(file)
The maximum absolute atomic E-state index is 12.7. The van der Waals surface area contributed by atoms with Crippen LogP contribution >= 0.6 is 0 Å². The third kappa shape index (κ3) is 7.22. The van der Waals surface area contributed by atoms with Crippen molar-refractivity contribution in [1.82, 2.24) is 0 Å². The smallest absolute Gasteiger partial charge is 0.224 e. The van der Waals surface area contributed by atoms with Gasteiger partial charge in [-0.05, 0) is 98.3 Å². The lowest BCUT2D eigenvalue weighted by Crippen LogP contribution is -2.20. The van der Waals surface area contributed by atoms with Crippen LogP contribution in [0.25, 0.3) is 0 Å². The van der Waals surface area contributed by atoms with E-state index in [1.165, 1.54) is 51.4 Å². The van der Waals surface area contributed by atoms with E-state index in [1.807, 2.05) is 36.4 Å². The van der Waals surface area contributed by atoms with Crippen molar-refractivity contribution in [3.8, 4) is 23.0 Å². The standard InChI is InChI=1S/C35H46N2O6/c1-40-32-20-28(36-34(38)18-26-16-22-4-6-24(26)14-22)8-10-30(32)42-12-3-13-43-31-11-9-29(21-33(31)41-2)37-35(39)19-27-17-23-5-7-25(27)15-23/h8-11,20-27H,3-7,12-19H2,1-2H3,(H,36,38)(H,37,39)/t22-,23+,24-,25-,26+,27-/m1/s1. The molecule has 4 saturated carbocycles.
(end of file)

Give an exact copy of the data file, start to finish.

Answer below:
The maximum absolute atomic E-state index is 12.7. The van der Waals surface area contributed by atoms with Crippen LogP contribution >= 0.6 is 0 Å². The third kappa shape index (κ3) is 7.22. The van der Waals surface area contributed by atoms with Crippen molar-refractivity contribution in [1.82, 2.24) is 0 Å². The smallest absolute Gasteiger partial charge is 0.224 e. The van der Waals surface area contributed by atoms with Gasteiger partial charge in [-0.05, 0) is 98.3 Å². The lowest BCUT2D eigenvalue weighted by Crippen LogP contribution is -2.20. The van der Waals surface area contributed by atoms with Crippen LogP contribution in [0.25, 0.3) is 0 Å². The van der Waals surface area contributed by atoms with E-state index in [1.165, 1.54) is 51.4 Å². The van der Waals surface area contributed by atoms with E-state index in [1.807, 2.05) is 36.4 Å². The van der Waals surface area contributed by atoms with Crippen molar-refractivity contribution in [3.8, 4) is 23.0 Å². The standard InChI is InChI=1S/C35H46N2O6/c1-40-32-20-28(36-34(38)18-26-16-22-4-6-24(26)14-22)8-10-30(32)42-12-3-13-43-31-11-9-29(21-33(31)41-2)37-35(39)19-27-17-23-5-7-25(27)15-23/h8-11,20-27H,3-7,12-19H2,1-2H3,(H,36,38)(H,37,39)/t22-,23+,24-,25-,26+,27-/m1/s1. The molecule has 4 saturated carbocycles.